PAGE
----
Eating fresh means knowing when to dump old food too

Heart-healthy approaches to eating usually emphasize eating a lot of fresh, rather than processed, foods. That means your refrigerator should be stocked with fresh produce, fresh fish and fresh chicken, depending on your tastes.

Start with white meat chicken. Cut it into bite-sized cubes.
How long can you keep chicken in your refrigerator, even after you’ve frozen it? Check this list.

But how long can you keep those before they start to spoil, even in the refrigerator?

WebMD has a handy illustrated guide, although the first thing that struck me about it is that we shouldn’t be eating many fo the items covered here — like deli meats, Mayonnaise, butter, most high-fat ground beef and cheese. Continue reading “Eating fresh means knowing when to dump old food too”

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Don’t be taken in but these food buzzwords

Food processors are getting the message that today’s consumer, especially millennials, want to eat healthier and won’t shop in traditional stores unless they change their product mix to reflect that.

Think anything that says whole grain is healthy? Think again.

But rather than simply make healthier products, some processors have turned to buzzwords that appear to mean healthier while not actually conveying anything healthy about a given food. Don’t be taken in by these terms, read labels and actually study what is in a product before buying it.

Here’s a list from Cooking Light Continue reading “Don’t be taken in but these food buzzwords”

Deli shop much? You shouldn’t, but if you do, check this list

It’s literally been years since I regularly shopped in the deli section of a supermarket. The processed meats there are loaded with salt and fat plus other additives most people, not just those of us with heart issues, should avoid.

But if you still get the urge once and awhile, at least avoid the worst of the worst. WebMD recently posted this Best and Worst Choices From the Deli Section.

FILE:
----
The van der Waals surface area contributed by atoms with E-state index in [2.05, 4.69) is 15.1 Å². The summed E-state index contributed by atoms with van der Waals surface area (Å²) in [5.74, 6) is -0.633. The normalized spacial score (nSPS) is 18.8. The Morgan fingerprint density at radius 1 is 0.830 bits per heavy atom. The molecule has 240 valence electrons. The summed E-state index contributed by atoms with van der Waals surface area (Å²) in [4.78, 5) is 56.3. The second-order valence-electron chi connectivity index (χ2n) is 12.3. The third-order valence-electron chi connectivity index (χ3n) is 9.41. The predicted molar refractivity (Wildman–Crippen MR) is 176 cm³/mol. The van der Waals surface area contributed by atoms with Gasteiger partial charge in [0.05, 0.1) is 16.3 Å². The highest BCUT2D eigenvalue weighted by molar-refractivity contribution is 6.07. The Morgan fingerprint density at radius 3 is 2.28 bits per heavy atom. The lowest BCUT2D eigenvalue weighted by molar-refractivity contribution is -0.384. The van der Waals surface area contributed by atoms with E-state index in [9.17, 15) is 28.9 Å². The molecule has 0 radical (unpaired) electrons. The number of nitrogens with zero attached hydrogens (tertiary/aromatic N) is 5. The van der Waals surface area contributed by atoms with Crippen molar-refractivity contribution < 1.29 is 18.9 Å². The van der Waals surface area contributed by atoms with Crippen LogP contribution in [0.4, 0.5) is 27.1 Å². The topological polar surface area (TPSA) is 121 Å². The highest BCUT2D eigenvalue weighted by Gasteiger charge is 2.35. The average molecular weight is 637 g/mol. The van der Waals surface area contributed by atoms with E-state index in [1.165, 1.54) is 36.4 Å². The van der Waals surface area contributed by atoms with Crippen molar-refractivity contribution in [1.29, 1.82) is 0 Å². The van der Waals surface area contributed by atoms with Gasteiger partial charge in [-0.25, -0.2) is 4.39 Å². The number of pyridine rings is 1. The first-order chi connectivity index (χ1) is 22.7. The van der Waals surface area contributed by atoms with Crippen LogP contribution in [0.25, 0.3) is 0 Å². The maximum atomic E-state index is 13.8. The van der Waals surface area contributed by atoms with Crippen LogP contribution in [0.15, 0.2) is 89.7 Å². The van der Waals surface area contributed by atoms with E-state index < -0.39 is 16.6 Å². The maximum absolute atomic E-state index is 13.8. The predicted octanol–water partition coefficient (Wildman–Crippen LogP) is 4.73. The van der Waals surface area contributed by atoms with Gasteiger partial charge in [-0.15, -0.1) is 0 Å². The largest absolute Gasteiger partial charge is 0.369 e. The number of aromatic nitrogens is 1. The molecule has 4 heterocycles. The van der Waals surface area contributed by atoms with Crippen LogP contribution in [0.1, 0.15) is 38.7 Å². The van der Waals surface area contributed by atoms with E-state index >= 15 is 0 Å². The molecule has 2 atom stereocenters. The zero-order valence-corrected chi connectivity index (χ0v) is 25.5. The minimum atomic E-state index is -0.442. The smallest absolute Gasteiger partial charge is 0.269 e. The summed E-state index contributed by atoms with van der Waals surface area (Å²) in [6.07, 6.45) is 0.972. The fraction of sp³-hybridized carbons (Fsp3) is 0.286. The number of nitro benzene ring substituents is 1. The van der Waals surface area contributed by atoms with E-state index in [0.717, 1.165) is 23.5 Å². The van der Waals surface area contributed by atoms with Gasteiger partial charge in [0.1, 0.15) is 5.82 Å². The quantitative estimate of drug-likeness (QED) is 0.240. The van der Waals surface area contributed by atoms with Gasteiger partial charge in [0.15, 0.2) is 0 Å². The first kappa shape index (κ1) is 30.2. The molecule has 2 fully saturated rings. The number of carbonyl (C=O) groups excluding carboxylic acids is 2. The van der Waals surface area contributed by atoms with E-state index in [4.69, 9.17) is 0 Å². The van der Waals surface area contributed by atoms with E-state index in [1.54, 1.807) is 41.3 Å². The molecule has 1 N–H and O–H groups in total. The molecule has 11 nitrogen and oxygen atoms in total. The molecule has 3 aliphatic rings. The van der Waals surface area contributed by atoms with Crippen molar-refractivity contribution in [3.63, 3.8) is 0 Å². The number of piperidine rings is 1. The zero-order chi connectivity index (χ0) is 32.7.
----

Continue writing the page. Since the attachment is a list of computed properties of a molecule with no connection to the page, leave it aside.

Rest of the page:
Among the best– rotisserie chicken, low-sodium turkey breast, roasted vegetables, bean or lentil salad, coleslaw (the kind without mayo), veggie Quiche and sushi with brown rice.

No more bologna for me, bye-bye old friend.

I’d avoid some of those as well because of high salt content.  I once had a long conversation with cooks at Mariano’s, an upscale chain here in Chicago which specializes in prepared foods and has large buffets in its stores, and was told all their offerings would be considered high in salt content for someone like me. Continue reading “Deli shop much? You shouldn’t, but if you do, check this list”

Lettuce recalls are everywhere this summer, take care

After my first stent was put in back in 2012, the hospital nutritionist I consulted with basically told me the only thing I could eat for lunch was lettuce.

This is what a Costco food court Caesar salad looks like when you unwrap it, a giant cup of fat-filled Caesar dressing and a mound of high-salt, high-fat grated cheese
Salads like this Costco one have been off my menu this summer because of recall after recall.

So lunch salads have pretty much become my daily routine. But not this summer. Lettuce recalls have been popping up at both places to eat out like McDonald’s and food retailers like Trader Joe’s and Kroger.  Continue reading “Lettuce recalls are everywhere this summer, take care”

Product review: Sans Sucre sugar-free mousse and brownies

Baking is not usually my thing, I find it a bit too scientific a process as compared to cooking which allows for more freedom to depart from recipes and become artistic. So most of the recipes you’ll find on this blog are for cooking main courses and side dishes rather than desserts.